Good things come to those who wait—especially for the cuttlefish hanging out with Alexandra Schnell, a comparative psychologist at the University of Cambridge in England. For the past decade, Schnell has been digging into cephalopod behavior and cognition by giving them tests traditionally used to measure brain power in primates and other vertebrates. And the squishy creatures are performing remarkably well.
In fact, a new study suggests that cuttlefish—which aren’t fish at all, but cousins of octopuses and squid—can display self-control. When given the choice, some individuals opt to forgo instant gratification if it means they can get a better reward down the line. In humans and other species, this ability, known as delay maintenance, is thought to have been an important step on the evolutionary road to complex decision-making.
Six subadult cuttlefish took the test, a riff on the well-known marshmallow test first performed by Stanford researchers some 50 years ago. Each animal was presented with two chambers. One contained an immediately available morsel of raw king prawn, a so-so snack in a cuttlefish’s eyes. The other was baited with live grass shrimp: a more desirable option, but one that was available only after a delay. If the cuttlefish waited for its preferred prey, the wait time was increased for the experiment’s next round.
“The most surprising thing was that they were able to tolerate delays of 50 to 130 seconds,” Schnell says. “That’s comparable to what we see in large-brained animals such as chimps, crows, and parrots.”
The cuttlefish that waited the longest for their favorite foods also performed better during learning tests, a link that previously has only been shown in humans and chimpanzees. In the future, Schnell and her team plan to broaden the battery of tests to explore that connection further.
As with humans, however, not every cuttlefish was a star pupil. “You do get the impatient ones,” Schnell says. “There was one cuttlefish that would squirt me with her siphon repeatedly until I would come over to feed her. They have so much character.”
To ensure the animals were actually weighing the options and using that information to inform their decision, the researchers introduced a different pairing. In this setup, one chamber contained king prawn, and the other an unobtainable shrimp.
“If their self-control is flexible—and I hadn’t just trained them to wait in any context—you would expect the cuttlefish to take the immediate reward” in this case, says Schnell. “Even if it’s their second preference.” That’s exactly what happened. What’s more, this showed that king prawn hadn’t been taken off the menu.
“That’s something you have to test when you’re looking at self-control with different-quality foods,” notes Schnell.
“If I give a child an apple and say, ‘If you wait 15 minutes, you can have this chocolate bar,’ most of them would probably say, ‘No problem. I want the chocolate,’” Schnell adds. The team needed to be sure that cuttlefish would take their version of an apple if it was the only option.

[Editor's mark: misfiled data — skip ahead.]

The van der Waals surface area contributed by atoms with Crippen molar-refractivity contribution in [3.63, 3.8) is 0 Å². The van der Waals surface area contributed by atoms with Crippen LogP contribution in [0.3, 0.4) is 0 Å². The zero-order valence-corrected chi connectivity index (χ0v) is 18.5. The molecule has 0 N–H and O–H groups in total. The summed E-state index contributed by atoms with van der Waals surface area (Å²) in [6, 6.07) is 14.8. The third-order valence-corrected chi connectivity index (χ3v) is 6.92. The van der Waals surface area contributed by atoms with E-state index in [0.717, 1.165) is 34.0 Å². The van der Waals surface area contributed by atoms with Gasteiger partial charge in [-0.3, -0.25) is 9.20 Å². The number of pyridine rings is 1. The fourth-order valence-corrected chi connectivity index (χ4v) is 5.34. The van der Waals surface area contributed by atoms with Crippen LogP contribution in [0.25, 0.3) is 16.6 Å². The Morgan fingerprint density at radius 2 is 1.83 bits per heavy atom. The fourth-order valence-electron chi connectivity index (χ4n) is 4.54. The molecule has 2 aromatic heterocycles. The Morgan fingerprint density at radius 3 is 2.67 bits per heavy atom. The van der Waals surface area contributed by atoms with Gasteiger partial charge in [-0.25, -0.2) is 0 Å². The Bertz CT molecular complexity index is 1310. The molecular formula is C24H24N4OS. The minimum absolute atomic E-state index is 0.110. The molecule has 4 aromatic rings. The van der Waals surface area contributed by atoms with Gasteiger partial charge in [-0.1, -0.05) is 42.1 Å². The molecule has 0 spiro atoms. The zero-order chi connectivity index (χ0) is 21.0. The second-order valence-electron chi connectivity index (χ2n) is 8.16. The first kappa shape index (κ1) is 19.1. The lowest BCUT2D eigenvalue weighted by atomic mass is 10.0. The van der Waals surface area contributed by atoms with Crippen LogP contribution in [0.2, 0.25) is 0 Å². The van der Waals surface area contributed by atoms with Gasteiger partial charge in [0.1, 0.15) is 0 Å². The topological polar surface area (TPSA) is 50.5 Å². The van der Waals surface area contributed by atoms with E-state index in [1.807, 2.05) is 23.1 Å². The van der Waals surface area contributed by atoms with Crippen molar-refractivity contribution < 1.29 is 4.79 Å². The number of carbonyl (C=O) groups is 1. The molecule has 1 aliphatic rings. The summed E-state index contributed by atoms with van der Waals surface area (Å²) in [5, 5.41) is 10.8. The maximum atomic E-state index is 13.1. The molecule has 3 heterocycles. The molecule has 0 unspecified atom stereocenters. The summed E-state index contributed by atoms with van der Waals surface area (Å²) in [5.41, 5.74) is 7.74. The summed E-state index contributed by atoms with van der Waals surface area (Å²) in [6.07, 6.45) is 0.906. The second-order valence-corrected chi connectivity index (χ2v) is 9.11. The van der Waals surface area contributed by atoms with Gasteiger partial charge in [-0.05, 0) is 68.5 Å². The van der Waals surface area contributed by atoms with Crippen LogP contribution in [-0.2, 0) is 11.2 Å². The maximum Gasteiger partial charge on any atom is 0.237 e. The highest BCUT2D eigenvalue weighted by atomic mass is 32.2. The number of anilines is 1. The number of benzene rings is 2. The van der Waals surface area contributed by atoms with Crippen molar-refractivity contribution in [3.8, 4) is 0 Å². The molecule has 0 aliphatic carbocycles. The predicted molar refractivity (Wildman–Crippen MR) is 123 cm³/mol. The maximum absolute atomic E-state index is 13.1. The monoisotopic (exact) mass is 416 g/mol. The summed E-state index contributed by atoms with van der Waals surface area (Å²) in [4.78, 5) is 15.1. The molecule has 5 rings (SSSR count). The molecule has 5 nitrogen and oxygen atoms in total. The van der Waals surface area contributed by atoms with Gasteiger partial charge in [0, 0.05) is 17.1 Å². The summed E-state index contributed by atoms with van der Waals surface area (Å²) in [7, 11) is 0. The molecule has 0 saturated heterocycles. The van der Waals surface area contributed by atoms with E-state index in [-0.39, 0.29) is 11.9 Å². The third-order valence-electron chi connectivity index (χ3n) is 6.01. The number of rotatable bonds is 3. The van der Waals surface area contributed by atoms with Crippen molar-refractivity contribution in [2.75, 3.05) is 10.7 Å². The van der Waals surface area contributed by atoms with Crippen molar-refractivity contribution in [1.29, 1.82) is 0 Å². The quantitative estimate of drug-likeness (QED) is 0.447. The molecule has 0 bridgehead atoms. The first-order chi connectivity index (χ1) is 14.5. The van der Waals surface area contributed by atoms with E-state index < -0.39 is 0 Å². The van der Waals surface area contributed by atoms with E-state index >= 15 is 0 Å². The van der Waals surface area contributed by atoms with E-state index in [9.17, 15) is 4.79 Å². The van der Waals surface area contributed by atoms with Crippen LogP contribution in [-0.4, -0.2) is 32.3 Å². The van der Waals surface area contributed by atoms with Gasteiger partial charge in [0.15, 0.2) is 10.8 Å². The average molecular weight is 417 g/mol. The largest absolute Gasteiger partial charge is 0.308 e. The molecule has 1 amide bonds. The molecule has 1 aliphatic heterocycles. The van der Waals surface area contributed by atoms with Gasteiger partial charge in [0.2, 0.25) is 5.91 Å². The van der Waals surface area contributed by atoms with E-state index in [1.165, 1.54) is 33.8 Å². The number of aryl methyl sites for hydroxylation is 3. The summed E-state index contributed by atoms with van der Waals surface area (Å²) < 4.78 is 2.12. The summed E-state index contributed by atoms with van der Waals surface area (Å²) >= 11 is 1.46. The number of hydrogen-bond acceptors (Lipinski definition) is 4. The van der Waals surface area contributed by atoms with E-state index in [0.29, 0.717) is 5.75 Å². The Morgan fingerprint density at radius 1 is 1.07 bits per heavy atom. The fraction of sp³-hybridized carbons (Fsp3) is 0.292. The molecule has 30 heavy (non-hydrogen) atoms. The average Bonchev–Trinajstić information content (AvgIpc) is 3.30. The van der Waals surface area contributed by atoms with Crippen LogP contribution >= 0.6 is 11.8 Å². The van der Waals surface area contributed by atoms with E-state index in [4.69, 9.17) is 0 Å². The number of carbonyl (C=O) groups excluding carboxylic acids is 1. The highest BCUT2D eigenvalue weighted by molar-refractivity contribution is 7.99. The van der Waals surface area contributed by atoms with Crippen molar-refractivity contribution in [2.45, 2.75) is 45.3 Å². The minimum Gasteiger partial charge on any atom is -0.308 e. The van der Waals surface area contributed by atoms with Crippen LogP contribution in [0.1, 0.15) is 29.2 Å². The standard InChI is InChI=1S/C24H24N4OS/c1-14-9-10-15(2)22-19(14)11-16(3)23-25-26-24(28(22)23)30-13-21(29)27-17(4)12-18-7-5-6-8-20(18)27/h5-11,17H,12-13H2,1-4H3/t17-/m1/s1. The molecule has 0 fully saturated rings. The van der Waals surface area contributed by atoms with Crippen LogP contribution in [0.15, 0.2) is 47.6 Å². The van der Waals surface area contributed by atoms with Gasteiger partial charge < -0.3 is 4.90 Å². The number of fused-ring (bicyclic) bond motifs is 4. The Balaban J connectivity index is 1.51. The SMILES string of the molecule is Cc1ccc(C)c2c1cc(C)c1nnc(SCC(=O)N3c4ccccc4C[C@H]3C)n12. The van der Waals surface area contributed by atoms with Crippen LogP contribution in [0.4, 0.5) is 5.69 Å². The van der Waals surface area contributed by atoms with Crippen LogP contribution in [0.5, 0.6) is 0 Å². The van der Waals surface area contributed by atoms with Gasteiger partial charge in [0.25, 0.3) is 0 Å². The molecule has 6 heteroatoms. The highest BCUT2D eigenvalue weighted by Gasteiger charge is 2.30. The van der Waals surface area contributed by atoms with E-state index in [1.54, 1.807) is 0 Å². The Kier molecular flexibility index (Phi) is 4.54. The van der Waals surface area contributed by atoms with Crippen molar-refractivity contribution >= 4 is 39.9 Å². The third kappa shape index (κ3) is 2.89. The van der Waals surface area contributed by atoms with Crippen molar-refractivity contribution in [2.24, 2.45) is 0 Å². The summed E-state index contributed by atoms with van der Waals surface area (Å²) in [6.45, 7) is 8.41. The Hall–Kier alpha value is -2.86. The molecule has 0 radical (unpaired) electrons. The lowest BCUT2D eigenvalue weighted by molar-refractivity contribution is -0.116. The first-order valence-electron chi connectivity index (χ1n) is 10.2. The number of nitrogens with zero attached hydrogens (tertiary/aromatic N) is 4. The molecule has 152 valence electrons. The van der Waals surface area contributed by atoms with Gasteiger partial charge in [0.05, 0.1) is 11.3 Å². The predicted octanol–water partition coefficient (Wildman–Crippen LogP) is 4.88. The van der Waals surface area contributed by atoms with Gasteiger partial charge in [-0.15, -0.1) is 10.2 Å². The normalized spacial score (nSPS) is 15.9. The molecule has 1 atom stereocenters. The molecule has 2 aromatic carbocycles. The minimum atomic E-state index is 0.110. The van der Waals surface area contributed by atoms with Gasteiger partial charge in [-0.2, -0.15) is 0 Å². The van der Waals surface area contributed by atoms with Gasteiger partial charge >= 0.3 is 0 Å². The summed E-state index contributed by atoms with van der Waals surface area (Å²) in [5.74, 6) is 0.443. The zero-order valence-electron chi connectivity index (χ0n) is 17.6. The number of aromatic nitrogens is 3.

There’s another sign that may also indicate the cuttlefish were deliberately waiting. During some trials, cuttlefish appeared to move their bodies away from the immediate reward. “We see this in some other animals as a coping mechanism to try and resist temptation and wait for the better reward,” Schnell says. Parrots close their eyes; corvids and dogs turn away; chimpanzees try to distract themselves. Schnell doesn’t know yet if the cuttlefish are doing something similar, but the possibility is intriguing.
Jennifer Vonk, a comparative and cognitive psychologist at Oakland University in Michigan who was not involved in the study, is excited to see cuttlefish exposed to these kinds of tests. Testing a wider variety of species, she explains, can help us unravel the mystery of what drives cognitive prowess.
The lineage that led to cuttlefish and their kin split from the vertebrate lineage more than 550 million years ago. Their most recent common ancestor—a wormlike creature with a very simple nervous system—wouldn’t have had these abilities. This means that any cognitive traits shared by humans and cuttlefish evolved independently.
“Our brains are so structurally different,” Schnell says. “The mammal brain is divided into two hemispheres and made up of about five lobes. The cephalopod brain is donut-shaped. It’s between 30 and 40 lobes, if you’re talking about a cuttlefish or octopus, and it doesn’t have these hemispheres.”
Donut-shaped brains aren’t the only things separating cuttlefish and large-brained vertebrates. One leading hypothesis for the driving force behind advanced cognition is that it helps animals navigate the challenges of a complex social life. But cuttlefish aren’t cooperatively social animals. They don’t practice parental care, and with a mere two-year life span, their generations don’t overlap. This means cuttlefish don’t form strong affiliations with kin or partners. Some species even struggle to recognize members of the opposite sex. During mating, males will stick sperm packets on any individual they encounter.
“We don’t know if living in a social group is important for complex cognition unless we also show those abilities are lacking in less social species,” Vonk says. “There’s still so much room to understand more.”
This post appears courtesy of Hakai Magazine.